Background and aims: Progranulin is a circulating protein that modulates inflammation and is found in atherosclerotic lesions. Here we determined whether inflammatory cell-derived progranulin impacts atherosclerosis development.
Methods: Ldlr-/- mice were transplanted with bone marrow from wild-type (WT) or Grn-/- (progranulin KO) mice (referred to as Tx-WT and Tx-KO, respectively).
Results: After 10 weeks of high-fat diet feeding, both groups displayed similarly elevated plasma levels of cholesterol and triglycerides. Despite abundant circulating levels of progranulin, the size of atherosclerotic lesions in Tx-KO mice was increased by 47% in aortic roots and by 62% in whole aortas. Aortic root lesions in Tx-KO mice had increased macrophage content and larger necrotic cores, consistent with more advanced lesions. Progranulin staining was markedly reduced in the lesions of Tx-KO mice, indicating little or no uptake of circulating progranulin. Mechanistically, cultured progranulin-deficient macrophages exhibited increased lysosome-mediated exophagy of aggregated low-density lipoproteins resulting in increased cholesterol uptake and foam cell formation.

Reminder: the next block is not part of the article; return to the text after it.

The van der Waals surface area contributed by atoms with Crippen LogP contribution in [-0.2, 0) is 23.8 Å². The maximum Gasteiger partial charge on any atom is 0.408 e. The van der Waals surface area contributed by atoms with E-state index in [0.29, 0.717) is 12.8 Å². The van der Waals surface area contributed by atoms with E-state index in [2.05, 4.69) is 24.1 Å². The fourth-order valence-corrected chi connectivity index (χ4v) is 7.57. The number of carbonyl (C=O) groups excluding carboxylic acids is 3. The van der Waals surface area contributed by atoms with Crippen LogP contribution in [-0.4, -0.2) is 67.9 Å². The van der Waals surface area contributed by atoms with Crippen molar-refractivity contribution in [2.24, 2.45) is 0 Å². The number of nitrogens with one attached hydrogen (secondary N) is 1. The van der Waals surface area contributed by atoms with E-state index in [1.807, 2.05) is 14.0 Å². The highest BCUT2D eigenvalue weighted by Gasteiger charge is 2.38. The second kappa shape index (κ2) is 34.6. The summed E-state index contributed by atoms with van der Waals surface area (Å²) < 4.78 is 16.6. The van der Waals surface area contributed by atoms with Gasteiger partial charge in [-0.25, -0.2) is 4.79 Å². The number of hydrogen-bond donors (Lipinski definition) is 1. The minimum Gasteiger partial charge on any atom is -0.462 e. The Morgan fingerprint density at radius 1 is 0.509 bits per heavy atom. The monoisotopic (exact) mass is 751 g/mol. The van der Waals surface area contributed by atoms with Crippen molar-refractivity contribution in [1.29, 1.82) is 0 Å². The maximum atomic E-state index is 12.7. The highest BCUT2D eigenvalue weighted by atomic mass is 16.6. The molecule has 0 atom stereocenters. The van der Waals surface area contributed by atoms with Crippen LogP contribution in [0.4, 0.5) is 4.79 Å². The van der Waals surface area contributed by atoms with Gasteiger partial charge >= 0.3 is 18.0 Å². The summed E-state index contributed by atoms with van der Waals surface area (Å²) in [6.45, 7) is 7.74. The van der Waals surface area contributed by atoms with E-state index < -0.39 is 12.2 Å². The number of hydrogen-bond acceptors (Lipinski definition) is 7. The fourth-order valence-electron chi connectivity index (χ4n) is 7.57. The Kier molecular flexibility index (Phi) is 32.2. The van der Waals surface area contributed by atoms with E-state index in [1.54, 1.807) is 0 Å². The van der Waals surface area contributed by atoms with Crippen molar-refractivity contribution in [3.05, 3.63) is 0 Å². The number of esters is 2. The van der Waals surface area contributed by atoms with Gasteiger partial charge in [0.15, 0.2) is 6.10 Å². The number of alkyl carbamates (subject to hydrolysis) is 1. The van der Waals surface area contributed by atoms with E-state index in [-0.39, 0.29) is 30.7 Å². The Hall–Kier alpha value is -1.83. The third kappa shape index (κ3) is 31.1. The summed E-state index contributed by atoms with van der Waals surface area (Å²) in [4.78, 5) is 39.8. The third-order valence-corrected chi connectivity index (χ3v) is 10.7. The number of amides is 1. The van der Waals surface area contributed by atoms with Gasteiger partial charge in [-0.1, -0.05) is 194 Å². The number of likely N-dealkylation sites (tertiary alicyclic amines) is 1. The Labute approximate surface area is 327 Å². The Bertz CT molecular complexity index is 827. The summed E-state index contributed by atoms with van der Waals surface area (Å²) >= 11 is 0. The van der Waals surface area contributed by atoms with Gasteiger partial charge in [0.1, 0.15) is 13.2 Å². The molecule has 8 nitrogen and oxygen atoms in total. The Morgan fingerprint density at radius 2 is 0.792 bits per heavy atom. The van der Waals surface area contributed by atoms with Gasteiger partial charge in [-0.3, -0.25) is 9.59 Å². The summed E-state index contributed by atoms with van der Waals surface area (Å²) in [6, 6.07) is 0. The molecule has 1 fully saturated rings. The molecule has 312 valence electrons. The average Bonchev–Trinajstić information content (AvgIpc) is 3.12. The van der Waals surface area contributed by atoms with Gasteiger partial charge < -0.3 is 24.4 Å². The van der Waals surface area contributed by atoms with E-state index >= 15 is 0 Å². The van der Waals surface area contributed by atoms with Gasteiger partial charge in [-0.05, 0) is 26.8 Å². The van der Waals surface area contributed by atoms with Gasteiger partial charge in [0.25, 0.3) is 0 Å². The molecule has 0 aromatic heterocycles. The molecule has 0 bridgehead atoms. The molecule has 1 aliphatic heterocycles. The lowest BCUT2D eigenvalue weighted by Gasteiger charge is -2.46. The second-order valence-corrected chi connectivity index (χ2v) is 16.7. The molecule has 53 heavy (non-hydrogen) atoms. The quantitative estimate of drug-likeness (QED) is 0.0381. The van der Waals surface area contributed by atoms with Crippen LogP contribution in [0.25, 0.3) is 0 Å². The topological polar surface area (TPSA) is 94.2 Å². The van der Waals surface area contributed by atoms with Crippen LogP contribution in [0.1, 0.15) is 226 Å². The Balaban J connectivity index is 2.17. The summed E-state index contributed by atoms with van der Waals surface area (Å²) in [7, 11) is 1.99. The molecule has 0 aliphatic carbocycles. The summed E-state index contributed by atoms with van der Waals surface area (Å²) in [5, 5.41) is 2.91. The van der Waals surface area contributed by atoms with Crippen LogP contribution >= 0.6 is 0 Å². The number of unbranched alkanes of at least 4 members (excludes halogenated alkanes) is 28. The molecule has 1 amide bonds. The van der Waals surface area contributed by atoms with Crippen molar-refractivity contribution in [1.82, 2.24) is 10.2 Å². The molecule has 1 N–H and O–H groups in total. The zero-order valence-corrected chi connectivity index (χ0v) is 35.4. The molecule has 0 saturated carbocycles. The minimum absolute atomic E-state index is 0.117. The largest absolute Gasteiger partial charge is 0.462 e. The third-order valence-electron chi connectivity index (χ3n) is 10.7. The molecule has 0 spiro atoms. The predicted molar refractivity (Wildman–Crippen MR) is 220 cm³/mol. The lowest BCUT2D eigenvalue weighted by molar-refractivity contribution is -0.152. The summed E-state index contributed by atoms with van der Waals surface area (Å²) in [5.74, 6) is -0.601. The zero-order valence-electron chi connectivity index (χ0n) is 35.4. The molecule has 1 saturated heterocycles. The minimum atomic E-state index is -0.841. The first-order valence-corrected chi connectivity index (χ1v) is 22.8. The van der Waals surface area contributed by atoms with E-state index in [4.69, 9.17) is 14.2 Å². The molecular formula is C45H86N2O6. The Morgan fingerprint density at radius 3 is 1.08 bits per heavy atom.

Conclusions: We conclude that hematopoietic progranulin deficiency promotes diet-induced atherosclerosis in Ldlr-/- mice, possibly due to increased exophagy-mediated cholesterol uptake. Circulating progranulin was unable to prevent the increased lesion development, consistent with the importance of progranulin acting via cell-autonomous or local effects.
Keywords: Aggregated LDL; Atherosclerosis; Exophagy; Lysosome; Macrophage; Progranulin.
Copyright © 2018. Published by Elsevier B.V.